Hammill added that whatever information or detail the council wants for the police department’s budget, she would want to use that process for every other department.

“So that we’re not singling out a single department and holding them to a different standard than we are another,” she said.

Payne said information about the costs of different programs, departments and functions would be more useful for him.

“I think it’s good to have access to the line items but I’m sure, like others, it’s hard to really make anything of it, especially because we were talking about programmatic changes to create, adjust, remove programs and functions, and line items alone certainly aren’t going to do that for us. … I don’t think it’s information that we should need to get from FOIA requests.”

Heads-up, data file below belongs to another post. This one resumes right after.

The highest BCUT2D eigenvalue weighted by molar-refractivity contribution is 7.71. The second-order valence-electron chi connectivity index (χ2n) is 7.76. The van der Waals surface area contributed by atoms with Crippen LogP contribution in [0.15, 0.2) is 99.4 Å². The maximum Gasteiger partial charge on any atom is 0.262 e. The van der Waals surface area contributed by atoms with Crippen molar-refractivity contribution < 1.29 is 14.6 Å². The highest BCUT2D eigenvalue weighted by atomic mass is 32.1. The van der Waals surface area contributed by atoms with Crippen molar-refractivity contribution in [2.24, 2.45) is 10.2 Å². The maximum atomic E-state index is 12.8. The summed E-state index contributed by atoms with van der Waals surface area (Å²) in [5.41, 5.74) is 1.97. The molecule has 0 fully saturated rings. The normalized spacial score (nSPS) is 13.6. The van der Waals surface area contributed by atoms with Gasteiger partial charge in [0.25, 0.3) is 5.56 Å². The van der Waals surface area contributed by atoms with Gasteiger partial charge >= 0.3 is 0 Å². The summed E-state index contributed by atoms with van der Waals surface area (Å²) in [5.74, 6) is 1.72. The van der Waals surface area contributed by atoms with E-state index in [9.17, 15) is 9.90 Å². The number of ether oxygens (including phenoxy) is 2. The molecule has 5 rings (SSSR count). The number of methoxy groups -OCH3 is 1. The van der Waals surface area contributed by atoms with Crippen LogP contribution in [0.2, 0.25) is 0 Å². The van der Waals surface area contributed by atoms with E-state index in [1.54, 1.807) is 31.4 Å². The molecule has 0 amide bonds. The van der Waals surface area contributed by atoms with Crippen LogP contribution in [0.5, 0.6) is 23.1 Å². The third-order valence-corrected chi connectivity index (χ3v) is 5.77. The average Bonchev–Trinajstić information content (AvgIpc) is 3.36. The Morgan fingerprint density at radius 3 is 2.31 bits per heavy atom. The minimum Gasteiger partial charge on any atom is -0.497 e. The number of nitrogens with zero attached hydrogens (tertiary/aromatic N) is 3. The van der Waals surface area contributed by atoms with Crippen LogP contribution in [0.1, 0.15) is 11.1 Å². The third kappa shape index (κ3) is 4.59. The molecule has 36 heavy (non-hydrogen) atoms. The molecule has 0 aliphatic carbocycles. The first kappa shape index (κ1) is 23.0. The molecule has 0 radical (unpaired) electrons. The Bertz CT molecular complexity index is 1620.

Payne said that it’s clear there’s a desire in the community for council to begin a conversation about changes to the police department’s budget, and that at first those changes might be more modest.

“They’re certainly going to be more modest than what some people in the community have demanded, but we have to begin that process, and we haven’t yet,” he said. “Certainly at a bare minimum, I think is getting a sense of what the budget is, having it presented in a programmatic and narrative type way and then go from there. Because again, I think it’s going to be something that will certainly be complex and will take time, but we have to begin that process.